Another original delicacy of the region, Bagheli chicken, contains generous amounts of khada masala. It is made by dry roasting the spices and grinding them into a fine powder. The chicken dish is marinated in this and cooked low and slow. “We need to understand that most of the ingredients that are used as part of Bagheli cuisine are locally sourced and grown. Originally, the vintage recipes did not have use for chicken, because it wasn’t even available. It is the use of masalas like cardamom and cinnamon, which are found locally, and the technique in which it is cooked that makes the chicken different,” says Sonal Saxena, co-founder of Eat with India.
A typical Bagheli thali boasts an eclectic mix of vegetarian and non-vegetarian dishes that might look simplistic but taste unique. The confluence of different cultures— Rajputana, Gujarati, and Afghani—is what makes the royal cuisine of Rewa singular. Whether it is the Son ki macchi (fish), Bagheli chicken, chane ki sabzi (vegetable made from chickpeas), aloo ka chokha (a spiced mashed potatoes dish), or laal saag (red spinach) enjoyed with missi berri roti, the flavours are sure to take your taste buds on a rollercoaster ride. The chutneys and other condiments are also prepared from farm-fresh ingredients such as flaxseeds or chana leaves.
“The food of the royals in Rewa is nutritious and offers several health benefits. In any other royal kingdom, the richness of food is more important, whether it is the gravy or the overuse of dry fruits. In this part of the world, the simplicity of food is what stands out,” says Saxena. For Maharaja Pushpraj Singh, who is at the forefront of popularising the cuisine, it is important to preserve both tradition and taste. He doesn’t want a mishmash of vintage and contemporary dishes; the focus is on homegrown ingredients that are readily available, and on adding a unique quality to the dishes.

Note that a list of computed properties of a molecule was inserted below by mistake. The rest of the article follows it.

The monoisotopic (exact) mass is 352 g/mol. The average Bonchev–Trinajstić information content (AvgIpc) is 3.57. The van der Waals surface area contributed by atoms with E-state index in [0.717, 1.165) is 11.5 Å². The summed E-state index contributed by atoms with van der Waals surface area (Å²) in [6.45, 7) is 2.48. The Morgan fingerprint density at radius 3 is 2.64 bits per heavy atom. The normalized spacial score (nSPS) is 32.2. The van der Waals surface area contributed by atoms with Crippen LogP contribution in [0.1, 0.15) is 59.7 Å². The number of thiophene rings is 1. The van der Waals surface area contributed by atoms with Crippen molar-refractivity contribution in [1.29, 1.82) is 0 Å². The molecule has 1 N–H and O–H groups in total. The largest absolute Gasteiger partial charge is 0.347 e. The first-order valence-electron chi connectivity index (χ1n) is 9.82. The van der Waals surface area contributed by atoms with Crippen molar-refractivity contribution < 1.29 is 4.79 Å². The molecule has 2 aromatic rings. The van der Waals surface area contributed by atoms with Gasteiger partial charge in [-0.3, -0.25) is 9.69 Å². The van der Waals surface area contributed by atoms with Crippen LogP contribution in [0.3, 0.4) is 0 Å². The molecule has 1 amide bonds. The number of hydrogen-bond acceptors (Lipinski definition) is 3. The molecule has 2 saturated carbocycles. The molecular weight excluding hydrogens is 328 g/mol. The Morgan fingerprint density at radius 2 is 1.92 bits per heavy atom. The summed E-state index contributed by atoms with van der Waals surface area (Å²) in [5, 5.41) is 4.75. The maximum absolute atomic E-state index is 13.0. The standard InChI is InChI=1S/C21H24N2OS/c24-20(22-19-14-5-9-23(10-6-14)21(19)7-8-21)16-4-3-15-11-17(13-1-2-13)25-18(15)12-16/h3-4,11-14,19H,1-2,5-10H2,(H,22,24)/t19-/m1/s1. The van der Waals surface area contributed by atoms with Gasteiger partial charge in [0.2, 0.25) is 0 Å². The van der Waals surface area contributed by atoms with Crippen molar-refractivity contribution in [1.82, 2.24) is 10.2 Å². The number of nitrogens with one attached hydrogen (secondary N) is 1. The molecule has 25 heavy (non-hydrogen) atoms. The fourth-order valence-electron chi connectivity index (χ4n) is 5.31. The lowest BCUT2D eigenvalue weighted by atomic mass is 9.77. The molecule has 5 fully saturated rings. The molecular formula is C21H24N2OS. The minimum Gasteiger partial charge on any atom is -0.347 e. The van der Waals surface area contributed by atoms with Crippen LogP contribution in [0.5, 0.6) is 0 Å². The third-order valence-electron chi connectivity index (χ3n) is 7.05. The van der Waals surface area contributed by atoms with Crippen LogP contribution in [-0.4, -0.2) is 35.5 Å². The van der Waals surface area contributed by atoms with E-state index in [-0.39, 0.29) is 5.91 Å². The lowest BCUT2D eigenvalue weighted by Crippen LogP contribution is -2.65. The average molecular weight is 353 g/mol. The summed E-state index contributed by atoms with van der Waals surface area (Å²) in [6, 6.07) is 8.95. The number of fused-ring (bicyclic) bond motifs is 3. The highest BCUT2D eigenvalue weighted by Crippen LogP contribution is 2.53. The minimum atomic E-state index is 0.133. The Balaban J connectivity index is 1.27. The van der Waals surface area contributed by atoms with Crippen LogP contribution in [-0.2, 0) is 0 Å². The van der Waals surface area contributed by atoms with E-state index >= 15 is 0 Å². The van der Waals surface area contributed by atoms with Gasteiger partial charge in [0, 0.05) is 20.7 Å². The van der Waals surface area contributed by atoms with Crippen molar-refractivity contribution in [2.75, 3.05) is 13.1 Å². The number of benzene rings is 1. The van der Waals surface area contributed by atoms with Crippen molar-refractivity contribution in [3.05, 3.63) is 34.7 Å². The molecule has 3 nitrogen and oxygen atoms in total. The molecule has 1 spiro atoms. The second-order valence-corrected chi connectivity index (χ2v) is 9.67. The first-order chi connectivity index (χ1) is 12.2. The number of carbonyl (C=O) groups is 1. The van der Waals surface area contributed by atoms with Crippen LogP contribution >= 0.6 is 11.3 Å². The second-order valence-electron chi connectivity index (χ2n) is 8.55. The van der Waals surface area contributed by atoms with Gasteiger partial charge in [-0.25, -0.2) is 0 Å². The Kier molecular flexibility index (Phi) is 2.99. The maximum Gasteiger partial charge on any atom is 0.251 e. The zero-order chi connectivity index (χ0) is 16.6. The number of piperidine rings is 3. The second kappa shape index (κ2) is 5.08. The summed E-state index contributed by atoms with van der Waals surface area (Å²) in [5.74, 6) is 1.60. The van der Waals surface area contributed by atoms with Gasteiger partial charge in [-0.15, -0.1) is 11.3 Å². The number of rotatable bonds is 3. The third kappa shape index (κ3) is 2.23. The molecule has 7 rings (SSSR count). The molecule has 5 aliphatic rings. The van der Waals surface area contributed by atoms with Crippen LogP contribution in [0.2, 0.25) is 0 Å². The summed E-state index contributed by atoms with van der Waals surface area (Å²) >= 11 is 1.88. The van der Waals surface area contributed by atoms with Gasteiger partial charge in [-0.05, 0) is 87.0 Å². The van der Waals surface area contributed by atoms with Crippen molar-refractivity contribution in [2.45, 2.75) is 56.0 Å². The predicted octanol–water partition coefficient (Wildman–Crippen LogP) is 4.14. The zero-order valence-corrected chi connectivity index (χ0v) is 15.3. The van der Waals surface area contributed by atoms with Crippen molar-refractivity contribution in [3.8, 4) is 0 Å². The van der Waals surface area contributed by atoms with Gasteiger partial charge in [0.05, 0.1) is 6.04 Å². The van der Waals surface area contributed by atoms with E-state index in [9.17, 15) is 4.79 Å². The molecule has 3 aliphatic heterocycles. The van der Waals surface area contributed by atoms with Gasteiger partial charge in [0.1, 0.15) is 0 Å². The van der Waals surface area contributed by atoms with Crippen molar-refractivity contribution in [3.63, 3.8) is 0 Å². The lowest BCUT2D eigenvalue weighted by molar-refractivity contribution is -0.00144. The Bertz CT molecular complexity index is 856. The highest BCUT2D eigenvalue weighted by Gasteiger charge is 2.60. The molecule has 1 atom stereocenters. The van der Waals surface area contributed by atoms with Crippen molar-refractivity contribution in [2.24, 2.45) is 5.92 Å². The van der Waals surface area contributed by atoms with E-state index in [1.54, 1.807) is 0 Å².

Promoting culinary heritage
The royal spread of Rewa might have once been a well-kept secret, but today, consistent efforts are being made by Madhya Pradesh Tourism and the Maharaja of Rewa himself to take Bagheli cuisine to every nook and cranny of India.
In the early part of 2020, two spectacular feasts were organised—one as part of MP Tourism’s The Royale Cuisine Festival in Bhopal, and the other in the heart of Delhi in association with Eat with India. Although they displayed a sharp contrast in setting, what stood out was the finesse with which the Maharaja of Rewa and his khansamas presented the vintage recipes in their (almost) original form.
“There was a lot of curiosity and inquisitiveness in people, because they had never sampled anything of this sort before. Bagheli cuisine has not been heard of much, and it will take some time for it to get popular. The journey has begun, but there’s still a long way to go. It’s certainly a positive start,” adds Saxena. Rewa’s royalty is deeply entrenched in its unique cuisine, and the only fitting tribute would be to consume their edible stories.
The airports closest to Rewa are in Khajuraho (167 km), Prayagraj (171 km), Jabalpur (229 km), and Varanasi (231 km). You can hire a car or take a bus from any of these to reach Rewa.
Hotel Rewa Raj Vilas, owned by the Maharaja of Rewa, is situated in the heart of the city. Maharaja Suite from INR 3,500;